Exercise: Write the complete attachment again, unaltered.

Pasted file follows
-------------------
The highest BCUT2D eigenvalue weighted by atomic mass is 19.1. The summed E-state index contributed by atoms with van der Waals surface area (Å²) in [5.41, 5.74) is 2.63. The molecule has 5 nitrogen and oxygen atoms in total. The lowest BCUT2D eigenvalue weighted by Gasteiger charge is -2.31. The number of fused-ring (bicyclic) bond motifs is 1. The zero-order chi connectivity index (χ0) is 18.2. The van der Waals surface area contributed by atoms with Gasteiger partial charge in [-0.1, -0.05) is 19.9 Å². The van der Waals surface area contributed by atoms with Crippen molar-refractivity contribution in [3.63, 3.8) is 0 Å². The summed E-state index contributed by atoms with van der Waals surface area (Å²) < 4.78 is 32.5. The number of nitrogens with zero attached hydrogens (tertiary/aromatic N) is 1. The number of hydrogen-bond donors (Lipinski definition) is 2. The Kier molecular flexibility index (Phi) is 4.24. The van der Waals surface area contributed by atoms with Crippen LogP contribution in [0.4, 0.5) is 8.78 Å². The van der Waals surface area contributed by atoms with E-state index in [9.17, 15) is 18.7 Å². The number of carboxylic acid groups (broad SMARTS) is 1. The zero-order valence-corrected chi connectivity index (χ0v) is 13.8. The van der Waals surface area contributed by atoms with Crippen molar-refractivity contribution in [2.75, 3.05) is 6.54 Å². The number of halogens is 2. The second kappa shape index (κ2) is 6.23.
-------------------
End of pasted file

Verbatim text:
The highest BCUT2D eigenvalue weighted by atomic mass is 19.1. The summed E-state index contributed by atoms with van der Waals surface area (Å²) in [5.41, 5.74) is 2.63. The molecule has 5 nitrogen and oxygen atoms in total. The lowest BCUT2D eigenvalue weighted by Gasteiger charge is -2.31. The number of fused-ring (bicyclic) bond motifs is 1. The zero-order chi connectivity index (χ0) is 18.2. The van der Waals surface area contributed by atoms with Gasteiger partial charge in [-0.1, -0.05) is 19.9 Å². The van der Waals surface area contributed by atoms with Crippen molar-refractivity contribution in [3.63, 3.8) is 0 Å². The summed E-state index contributed by atoms with van der Waals surface area (Å²) < 4.78 is 32.5. The number of nitrogens with zero attached hydrogens (tertiary/aromatic N) is 1. The number of hydrogen-bond donors (Lipinski definition) is 2. The Kier molecular flexibility index (Phi) is 4.24. The van der Waals surface area contributed by atoms with Crippen LogP contribution in [0.4, 0.5) is 8.78 Å². The van der Waals surface area contributed by atoms with E-state index in [9.17, 15) is 18.7 Å². The number of carboxylic acid groups (broad SMARTS) is 1. The zero-order valence-corrected chi connectivity index (χ0v) is 13.8. The van der Waals surface area contributed by atoms with Crippen molar-refractivity contribution in [2.75, 3.05) is 6.54 Å². The number of halogens is 2. The second kappa shape index (κ2) is 6.23.